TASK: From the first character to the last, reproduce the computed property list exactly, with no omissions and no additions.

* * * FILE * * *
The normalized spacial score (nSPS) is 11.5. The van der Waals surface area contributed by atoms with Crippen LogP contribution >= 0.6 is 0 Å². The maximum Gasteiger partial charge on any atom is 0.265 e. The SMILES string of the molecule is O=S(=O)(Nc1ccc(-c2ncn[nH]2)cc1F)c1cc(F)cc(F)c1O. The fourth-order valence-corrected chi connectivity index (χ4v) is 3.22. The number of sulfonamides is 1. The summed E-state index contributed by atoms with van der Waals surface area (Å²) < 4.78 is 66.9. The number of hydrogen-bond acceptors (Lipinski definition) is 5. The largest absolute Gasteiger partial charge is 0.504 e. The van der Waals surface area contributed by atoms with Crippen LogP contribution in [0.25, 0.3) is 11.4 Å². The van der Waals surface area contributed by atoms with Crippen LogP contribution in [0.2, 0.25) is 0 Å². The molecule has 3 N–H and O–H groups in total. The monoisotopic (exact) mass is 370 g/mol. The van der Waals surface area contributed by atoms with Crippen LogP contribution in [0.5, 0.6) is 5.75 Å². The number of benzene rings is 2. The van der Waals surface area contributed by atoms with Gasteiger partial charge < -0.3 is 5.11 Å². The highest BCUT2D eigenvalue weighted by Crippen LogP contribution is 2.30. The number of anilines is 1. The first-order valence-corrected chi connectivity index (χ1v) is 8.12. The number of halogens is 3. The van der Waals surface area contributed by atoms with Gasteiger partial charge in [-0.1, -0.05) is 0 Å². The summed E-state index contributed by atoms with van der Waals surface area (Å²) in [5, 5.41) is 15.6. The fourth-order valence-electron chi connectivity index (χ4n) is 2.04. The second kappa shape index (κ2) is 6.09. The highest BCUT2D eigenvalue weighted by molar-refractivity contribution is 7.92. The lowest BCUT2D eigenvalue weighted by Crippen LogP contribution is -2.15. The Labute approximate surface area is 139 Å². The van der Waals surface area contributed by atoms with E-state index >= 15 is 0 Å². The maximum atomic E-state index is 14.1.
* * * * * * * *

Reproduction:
The normalized spacial score (nSPS) is 11.5. The van der Waals surface area contributed by atoms with Crippen LogP contribution >= 0.6 is 0 Å². The maximum Gasteiger partial charge on any atom is 0.265 e. The SMILES string of the molecule is O=S(=O)(Nc1ccc(-c2ncn[nH]2)cc1F)c1cc(F)cc(F)c1O. The fourth-order valence-corrected chi connectivity index (χ4v) is 3.22. The number of sulfonamides is 1. The summed E-state index contributed by atoms with van der Waals surface area (Å²) < 4.78 is 66.9. The number of hydrogen-bond acceptors (Lipinski definition) is 5. The largest absolute Gasteiger partial charge is 0.504 e. The van der Waals surface area contributed by atoms with Crippen LogP contribution in [0.25, 0.3) is 11.4 Å². The van der Waals surface area contributed by atoms with Crippen LogP contribution in [0.2, 0.25) is 0 Å². The molecule has 3 N–H and O–H groups in total. The monoisotopic (exact) mass is 370 g/mol. The van der Waals surface area contributed by atoms with Crippen LogP contribution in [0.5, 0.6) is 5.75 Å². The number of benzene rings is 2. The van der Waals surface area contributed by atoms with Gasteiger partial charge < -0.3 is 5.11 Å². The highest BCUT2D eigenvalue weighted by Crippen LogP contribution is 2.30. The number of anilines is 1. The first-order valence-corrected chi connectivity index (χ1v) is 8.12. The number of halogens is 3. The van der Waals surface area contributed by atoms with Gasteiger partial charge in [-0.1, -0.05) is 0 Å². The summed E-state index contributed by atoms with van der Waals surface area (Å²) in [5, 5.41) is 15.6. The fourth-order valence-electron chi connectivity index (χ4n) is 2.04. The second kappa shape index (κ2) is 6.09. The highest BCUT2D eigenvalue weighted by molar-refractivity contribution is 7.92. The lowest BCUT2D eigenvalue weighted by Crippen LogP contribution is -2.15. The Labute approximate surface area is 139 Å². The van der Waals surface area contributed by atoms with E-state index >= 15 is 0 Å². The maximum atomic E-state index is 14.1.